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Margination

It is unclear how to use margination in segmentation.  I have read the definition for margination, but is there a fuller explanation/example available for this measurement and how to use it?
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    The Margination measurement is an estimate of the radial angular moment of inertia, normalized to a range of 0 to 1 (more details below).  Unfortunately at some time in the far past (prior to Image-Pro version 9.0), a change was made that caused all objects to report a Margination value of 0.33, no matter their shape or radial distribution of intensity.  This has been fixed in the just released Image-Pro version 11.1, but the measurement is useless in prior versions. Clearly, few users of Image-Pro have been using this measurement since no one has ever complained.  And our tests missed the problem because the expected values for our internal testing were also wrong.

    In any case, in the current version of Image-Pro 11.1 Margination is computed correctly.  A distance map of each object is computed and the sum of the intensity at each pixel times the square of the distance from the point(s) most distal from the object boundary is computed.  This sum is normalized to a range of zero to one.  The result is a normalized estimate of the radial angular moment of inertia (also known as "rotational mass, second moment of mass, or most accurately, rotational inertia, of a rigid body" according to Wikipedia).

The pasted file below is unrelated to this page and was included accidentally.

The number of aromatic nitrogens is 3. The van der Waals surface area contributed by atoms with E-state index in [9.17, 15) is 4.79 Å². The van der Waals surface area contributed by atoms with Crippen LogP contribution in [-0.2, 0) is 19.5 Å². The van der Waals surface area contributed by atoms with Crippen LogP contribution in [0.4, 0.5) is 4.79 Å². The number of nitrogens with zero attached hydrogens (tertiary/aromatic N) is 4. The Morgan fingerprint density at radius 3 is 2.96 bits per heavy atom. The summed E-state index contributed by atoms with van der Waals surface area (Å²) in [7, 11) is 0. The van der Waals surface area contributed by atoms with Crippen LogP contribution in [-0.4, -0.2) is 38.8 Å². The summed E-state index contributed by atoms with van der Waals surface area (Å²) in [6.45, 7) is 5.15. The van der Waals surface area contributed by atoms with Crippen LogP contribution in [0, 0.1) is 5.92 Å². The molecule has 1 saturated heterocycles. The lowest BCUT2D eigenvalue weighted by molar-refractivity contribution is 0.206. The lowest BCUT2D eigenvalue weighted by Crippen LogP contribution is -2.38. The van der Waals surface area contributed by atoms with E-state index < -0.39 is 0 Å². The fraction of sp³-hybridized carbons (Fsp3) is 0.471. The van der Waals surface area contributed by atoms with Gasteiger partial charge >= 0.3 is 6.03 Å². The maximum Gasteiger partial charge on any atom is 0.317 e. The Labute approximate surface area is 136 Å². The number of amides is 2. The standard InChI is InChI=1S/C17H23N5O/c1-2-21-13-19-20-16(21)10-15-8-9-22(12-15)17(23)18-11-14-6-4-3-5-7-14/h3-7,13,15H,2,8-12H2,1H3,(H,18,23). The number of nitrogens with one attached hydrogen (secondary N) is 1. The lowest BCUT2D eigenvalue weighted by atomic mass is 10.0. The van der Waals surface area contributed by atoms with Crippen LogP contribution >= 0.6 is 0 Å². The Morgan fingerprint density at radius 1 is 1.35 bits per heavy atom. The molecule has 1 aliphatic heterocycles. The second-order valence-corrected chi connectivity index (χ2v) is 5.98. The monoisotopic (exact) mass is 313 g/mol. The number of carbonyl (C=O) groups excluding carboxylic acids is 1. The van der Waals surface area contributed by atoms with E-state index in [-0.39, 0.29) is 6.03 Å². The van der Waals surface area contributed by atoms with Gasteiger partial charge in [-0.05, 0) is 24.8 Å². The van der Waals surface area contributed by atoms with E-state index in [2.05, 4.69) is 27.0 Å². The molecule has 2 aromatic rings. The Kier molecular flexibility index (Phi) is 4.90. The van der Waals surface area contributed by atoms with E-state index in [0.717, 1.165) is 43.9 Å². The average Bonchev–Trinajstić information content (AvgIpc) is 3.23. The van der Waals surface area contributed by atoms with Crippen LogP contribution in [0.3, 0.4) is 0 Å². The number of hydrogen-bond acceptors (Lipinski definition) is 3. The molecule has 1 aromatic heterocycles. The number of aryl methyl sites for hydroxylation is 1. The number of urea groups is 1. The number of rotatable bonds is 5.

I have attached two images, each of which has a single circular measurement object when opened in Image-Pro 11.1.  In one image all of the intensity is at the center of the object, which results in a Margination measurement of zero. In the other image all of the intensity is on the boundary of the circle, resulting in a Margination value of one.  However in cases of more typical radial intensity distributions, the values tend to fall within a quite narrow range of values (e.g., between 0.30 and 0.37 will be usually observed). Like rotational inertial itself, mass (i.e., intensity) at object boundaries is most heavily weighted in the measurement.

    In summary, the Margination measurement is costly to compute and will not vary much unless object intensities differ substantially close to the objects' outer boundaries.  So most of the time we would not recommend using it. On the other hand, for some situations the measurement will capture object characteristics that no other measurement can.
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    Thank you for your detailed answer.  Still not sure I totally understand, but will continue to consider.
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